CAIRO: A Saturday video posted on Youm7 showing police officers beating and dragging a half-naked citizen reportedly in Faisal St. in Giza went viral on social media, prompting a police investigation to be launched into the abuse.
A man was seen in the video yelling and screaming while holding the legs of a police officer who is beating him on his face, while another officer was grabbing the man’s legs.
Then the assaulted man appealed to passersby saying“Is this Egypt, people? Is this bravery? Is this the revolution?” The police officer interrupted him “come with me and shut up.”
The man was seen grabbed from his trousers by a police officer who was trying to take him away threatening “I swear to God I will imprison you.”
“Why, what did I do to you? Did I rob you?” the man asked the abusing police officer.
“Move it, Move it,” the police officer said while punching the man in the face and brutally beating him on his arm. Officers then took him away.
The reason why the officers were arresting the man was not clear in the video.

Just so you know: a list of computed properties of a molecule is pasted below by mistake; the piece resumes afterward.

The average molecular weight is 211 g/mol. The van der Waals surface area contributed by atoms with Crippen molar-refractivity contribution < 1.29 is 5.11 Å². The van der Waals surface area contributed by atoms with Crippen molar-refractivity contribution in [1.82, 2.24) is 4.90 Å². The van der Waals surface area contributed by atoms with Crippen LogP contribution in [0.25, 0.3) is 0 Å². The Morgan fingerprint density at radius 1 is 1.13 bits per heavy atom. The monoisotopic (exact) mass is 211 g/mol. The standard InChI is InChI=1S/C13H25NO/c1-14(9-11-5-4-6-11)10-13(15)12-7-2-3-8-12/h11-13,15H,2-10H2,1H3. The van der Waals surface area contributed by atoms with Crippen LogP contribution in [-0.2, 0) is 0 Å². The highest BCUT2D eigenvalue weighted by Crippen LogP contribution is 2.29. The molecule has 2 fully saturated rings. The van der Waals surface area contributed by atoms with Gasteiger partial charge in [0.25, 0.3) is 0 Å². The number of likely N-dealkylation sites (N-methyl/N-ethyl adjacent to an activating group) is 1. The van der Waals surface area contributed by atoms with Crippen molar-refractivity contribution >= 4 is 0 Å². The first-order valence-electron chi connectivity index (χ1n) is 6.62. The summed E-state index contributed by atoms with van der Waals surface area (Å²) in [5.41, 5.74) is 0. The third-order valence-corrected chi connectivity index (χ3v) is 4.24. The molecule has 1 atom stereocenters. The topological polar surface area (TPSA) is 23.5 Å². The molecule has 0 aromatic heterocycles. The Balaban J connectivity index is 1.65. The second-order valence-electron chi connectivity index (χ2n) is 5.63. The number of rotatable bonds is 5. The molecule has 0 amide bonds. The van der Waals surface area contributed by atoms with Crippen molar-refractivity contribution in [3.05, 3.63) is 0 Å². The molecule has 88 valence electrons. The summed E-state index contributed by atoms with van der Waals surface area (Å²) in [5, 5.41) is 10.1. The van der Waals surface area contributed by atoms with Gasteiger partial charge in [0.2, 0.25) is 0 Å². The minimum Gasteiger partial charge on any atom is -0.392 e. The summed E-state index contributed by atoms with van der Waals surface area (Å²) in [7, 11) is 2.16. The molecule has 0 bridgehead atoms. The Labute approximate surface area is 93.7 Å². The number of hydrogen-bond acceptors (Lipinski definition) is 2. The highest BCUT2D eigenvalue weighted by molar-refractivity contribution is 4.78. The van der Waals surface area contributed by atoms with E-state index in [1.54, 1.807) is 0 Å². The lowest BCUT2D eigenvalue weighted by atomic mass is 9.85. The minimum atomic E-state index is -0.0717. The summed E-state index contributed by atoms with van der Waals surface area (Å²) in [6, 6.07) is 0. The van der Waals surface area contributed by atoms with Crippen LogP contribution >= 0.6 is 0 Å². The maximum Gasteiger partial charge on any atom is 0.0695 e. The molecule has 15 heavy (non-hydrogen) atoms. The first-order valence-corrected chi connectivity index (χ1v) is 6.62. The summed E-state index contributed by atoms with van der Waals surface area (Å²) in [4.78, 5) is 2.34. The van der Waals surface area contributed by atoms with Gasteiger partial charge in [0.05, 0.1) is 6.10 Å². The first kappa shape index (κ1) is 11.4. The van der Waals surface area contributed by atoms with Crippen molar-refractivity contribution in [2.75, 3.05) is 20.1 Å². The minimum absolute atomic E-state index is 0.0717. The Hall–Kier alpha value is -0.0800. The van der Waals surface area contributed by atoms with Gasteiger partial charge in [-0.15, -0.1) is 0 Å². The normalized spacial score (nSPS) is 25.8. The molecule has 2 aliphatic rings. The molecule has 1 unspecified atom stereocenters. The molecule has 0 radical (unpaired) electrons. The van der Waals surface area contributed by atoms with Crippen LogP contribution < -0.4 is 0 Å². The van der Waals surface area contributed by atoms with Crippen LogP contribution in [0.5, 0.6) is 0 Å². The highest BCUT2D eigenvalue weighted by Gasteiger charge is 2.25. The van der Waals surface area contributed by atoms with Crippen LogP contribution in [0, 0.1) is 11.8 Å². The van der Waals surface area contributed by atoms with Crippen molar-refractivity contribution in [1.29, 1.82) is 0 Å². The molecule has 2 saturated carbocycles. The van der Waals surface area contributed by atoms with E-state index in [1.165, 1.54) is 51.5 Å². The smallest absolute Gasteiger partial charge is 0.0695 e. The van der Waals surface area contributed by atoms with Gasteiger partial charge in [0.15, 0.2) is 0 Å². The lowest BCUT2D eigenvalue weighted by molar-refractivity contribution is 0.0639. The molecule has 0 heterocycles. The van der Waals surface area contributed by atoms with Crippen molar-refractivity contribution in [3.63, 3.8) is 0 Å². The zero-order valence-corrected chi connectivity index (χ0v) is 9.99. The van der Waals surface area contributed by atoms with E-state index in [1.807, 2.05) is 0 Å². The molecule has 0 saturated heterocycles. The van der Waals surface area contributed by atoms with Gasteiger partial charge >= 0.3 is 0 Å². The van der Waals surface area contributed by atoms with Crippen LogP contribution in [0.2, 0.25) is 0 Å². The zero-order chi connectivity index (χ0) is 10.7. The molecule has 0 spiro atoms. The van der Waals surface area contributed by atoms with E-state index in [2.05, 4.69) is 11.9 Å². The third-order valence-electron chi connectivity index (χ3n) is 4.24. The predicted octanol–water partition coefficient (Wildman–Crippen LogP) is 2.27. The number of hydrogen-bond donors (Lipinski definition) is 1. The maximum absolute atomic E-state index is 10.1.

Circulated video of police officers abusing, dragging a man in street
“Such attitudes are completely rejected and the ministry firmly combats them,” said Assistant Interior Minister Abu Bakr Abdel Kareem in TV statements Saturday. “The minister was informed and ordered the assaulting police officers to be identified and the incident referred to investigations,” he added.
On Aug. 12, another viral video showing policemen brutally beating a man at a Cairo metro station was referred to investigations. The Interior Ministry later said that the abused citizen had attacked the forces, claiming that they helped a man who harassed his fiancée to flee.
Video of officers assaulting a man in metro station
Accusations of police brutality have been repeatedly reported in the last few years. The ministry, however, has repeatedly denied torture in Egypt’s prisons was a systematic practice. According to human rights lawyers, most of the lawsuits filed against officers accused in torture cases are hard to prove.
Reforming the interior ministry was one of the main demands of the January 25 Revolution in 2011.